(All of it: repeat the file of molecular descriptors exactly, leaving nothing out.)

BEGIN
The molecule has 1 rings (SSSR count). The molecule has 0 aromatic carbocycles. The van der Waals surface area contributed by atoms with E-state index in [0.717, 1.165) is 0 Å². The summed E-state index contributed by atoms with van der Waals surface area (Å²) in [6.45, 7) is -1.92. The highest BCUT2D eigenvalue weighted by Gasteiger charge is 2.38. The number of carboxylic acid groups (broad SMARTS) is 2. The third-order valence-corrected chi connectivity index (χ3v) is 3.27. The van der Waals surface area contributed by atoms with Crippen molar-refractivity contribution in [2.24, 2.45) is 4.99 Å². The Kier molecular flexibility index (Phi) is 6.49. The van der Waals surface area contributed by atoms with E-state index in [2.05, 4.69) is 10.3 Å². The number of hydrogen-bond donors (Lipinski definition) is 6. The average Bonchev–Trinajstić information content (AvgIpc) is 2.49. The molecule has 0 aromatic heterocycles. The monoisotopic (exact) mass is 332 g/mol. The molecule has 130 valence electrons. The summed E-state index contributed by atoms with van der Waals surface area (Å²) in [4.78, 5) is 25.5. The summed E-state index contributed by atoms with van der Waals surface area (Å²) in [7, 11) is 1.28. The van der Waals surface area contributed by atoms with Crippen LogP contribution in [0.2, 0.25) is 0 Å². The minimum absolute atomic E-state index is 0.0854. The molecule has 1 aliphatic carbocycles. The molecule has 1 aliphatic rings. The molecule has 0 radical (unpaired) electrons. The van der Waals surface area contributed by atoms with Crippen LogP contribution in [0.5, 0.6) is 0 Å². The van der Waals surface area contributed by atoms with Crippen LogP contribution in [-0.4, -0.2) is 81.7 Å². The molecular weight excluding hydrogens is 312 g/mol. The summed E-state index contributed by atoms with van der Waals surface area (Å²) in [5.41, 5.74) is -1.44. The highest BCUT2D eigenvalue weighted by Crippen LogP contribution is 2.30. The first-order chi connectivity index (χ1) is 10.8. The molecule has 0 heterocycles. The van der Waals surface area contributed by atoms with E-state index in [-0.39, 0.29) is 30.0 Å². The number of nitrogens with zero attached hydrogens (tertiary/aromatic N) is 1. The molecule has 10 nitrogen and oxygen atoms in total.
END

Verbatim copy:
The molecule has 1 rings (SSSR count). The molecule has 0 aromatic carbocycles. The van der Waals surface area contributed by atoms with E-state index in [0.717, 1.165) is 0 Å². The summed E-state index contributed by atoms with van der Waals surface area (Å²) in [6.45, 7) is -1.92. The highest BCUT2D eigenvalue weighted by Gasteiger charge is 2.38. The number of carboxylic acid groups (broad SMARTS) is 2. The third-order valence-corrected chi connectivity index (χ3v) is 3.27. The van der Waals surface area contributed by atoms with Crippen molar-refractivity contribution in [2.24, 2.45) is 4.99 Å². The Kier molecular flexibility index (Phi) is 6.49. The van der Waals surface area contributed by atoms with E-state index in [2.05, 4.69) is 10.3 Å². The number of hydrogen-bond donors (Lipinski definition) is 6. The average Bonchev–Trinajstić information content (AvgIpc) is 2.49. The molecule has 0 aromatic heterocycles. The monoisotopic (exact) mass is 332 g/mol. The molecule has 130 valence electrons. The summed E-state index contributed by atoms with van der Waals surface area (Å²) in [4.78, 5) is 25.5. The summed E-state index contributed by atoms with van der Waals surface area (Å²) in [7, 11) is 1.28. The van der Waals surface area contributed by atoms with Crippen LogP contribution in [0.2, 0.25) is 0 Å². The minimum absolute atomic E-state index is 0.0854. The molecule has 1 aliphatic carbocycles. The molecule has 1 aliphatic rings. The molecule has 0 radical (unpaired) electrons. The van der Waals surface area contributed by atoms with Crippen LogP contribution in [0.5, 0.6) is 0 Å². The van der Waals surface area contributed by atoms with Crippen LogP contribution in [-0.4, -0.2) is 81.7 Å². The molecular weight excluding hydrogens is 312 g/mol. The summed E-state index contributed by atoms with van der Waals surface area (Å²) in [5.41, 5.74) is -1.44. The highest BCUT2D eigenvalue weighted by Crippen LogP contribution is 2.30. The first-order chi connectivity index (χ1) is 10.8. The molecule has 0 heterocycles. The van der Waals surface area contributed by atoms with E-state index in [-0.39, 0.29) is 30.0 Å². The number of nitrogens with zero attached hydrogens (tertiary/aromatic N) is 1. The molecule has 10 nitrogen and oxygen atoms in total.